Philanthropy in Action: Faculty Start-Up Funding Fuels Success

June 28, 2021

To provide LSU College of Engineering students with the best education possible, the college works to attract and retain highly qualified faculty for our laboratories and classrooms. Competing successfully for the best faculty talent, however, requires that the college be able to provide new faculty with crucial start-up funds, which enable them to launch their research and academic endeavors fully outfitted with cutting-edge lab spaces, equipment, and other requisite materials, as well as student research assistants. The ability to offer these resources is critical to attracting the highly qualified candidates whose efforts as faculty members help launch the careers of hundreds of LSU engineers and yield research that will benefit LSU, Louisiana, and the world. Support for new faculty is one of the development priorities of the college. Below are two faculty members who have benefitted from faculty start-up funding.

Dr. Ali Kazemian - Bert S. Turner Department of Construction Management

Dr. Ali Kazemian headshot

Q: What is the focus of your research and teaching? 

A: My research and teaching activities at LSU are mainly focused on advanced construction technologies, which aim at improving the productivity in the construction industry through automation. For example, we are exploring different aspects of “construction 3D printing,” a revolutionary automated construction technology with applications in residential construction, disaster relief, transportation infrastructure development, and extraterrestrial construction (e.g., habitat construction on the Moon and Mars).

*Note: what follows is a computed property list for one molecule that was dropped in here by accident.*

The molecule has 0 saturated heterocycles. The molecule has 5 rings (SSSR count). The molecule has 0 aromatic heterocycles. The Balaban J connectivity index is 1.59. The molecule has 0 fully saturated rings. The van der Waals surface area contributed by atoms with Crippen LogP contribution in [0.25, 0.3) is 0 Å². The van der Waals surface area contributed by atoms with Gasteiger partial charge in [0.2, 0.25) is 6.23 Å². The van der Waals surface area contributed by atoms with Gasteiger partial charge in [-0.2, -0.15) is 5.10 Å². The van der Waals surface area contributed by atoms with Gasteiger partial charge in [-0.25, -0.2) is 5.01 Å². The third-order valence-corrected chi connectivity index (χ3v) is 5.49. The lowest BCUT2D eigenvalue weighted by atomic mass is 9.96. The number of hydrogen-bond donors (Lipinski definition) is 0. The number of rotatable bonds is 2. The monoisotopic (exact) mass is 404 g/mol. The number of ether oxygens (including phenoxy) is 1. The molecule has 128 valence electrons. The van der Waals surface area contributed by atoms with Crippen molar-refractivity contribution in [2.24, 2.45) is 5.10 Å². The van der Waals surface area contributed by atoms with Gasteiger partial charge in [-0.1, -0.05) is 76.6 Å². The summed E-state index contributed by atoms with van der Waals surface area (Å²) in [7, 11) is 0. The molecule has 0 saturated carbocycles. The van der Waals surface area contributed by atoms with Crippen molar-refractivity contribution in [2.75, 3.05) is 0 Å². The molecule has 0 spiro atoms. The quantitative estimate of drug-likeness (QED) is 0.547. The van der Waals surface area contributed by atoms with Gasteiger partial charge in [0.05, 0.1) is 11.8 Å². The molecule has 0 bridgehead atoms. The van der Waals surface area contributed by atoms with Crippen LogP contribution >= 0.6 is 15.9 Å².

Q: How did the availability of start-up funding affect your decision to join the faculty at LSU?  

A: LSU’s available research infrastructure and the ability to acquire and develop necessary testing platforms using the start-up funds was an important consideration before starting my career at LSU. Implementation and testing is often critical to evaluate the feasibility and performance of new sub-systems or materials. These experimentation activities also generate quantitative data for further analysis and achieving a deeper understanding of robotic construction processes.


Q: What are you most proud of after your first years as an LSU Engineering faculty member?

A: I am proud of being part of this dynamic community of students, faculty, and staff at LSU and having the opportunity to contribute through my research, teaching, and service activities. I am also very grateful for all the support that I have been receiving from the Bert S. Turner Department of Construction Management, especially our pursuit of establishing a new construction 3D-printing lab and hiring new PhD students to join my research group.  


Q: What are some ways you have used your philanthropic start-up funds? 

A: Among other items, my start-up funds included the J.W. "Billy" and Janice Maxey Guitreau Professorship and equipment funding from the LSU Construction Industry Advisory Council (CIAC). These funds allowed me to establish a new construction 3D-printing lab here at LSU. We have acquired a variety of research equipment, including a polymer 3D printer, multiple pieces of fabrication and testing equipment, and the needed microcontrollers and electronics. We were also able to design and develop a lab-scale concrete printing system, which will be used by the students for research activities and to learn more about the construction 3D-printing technology. These developments were not possible without the philanthropic start-up funds and the valuable support from the Bert S. Turner Department of Construction Management.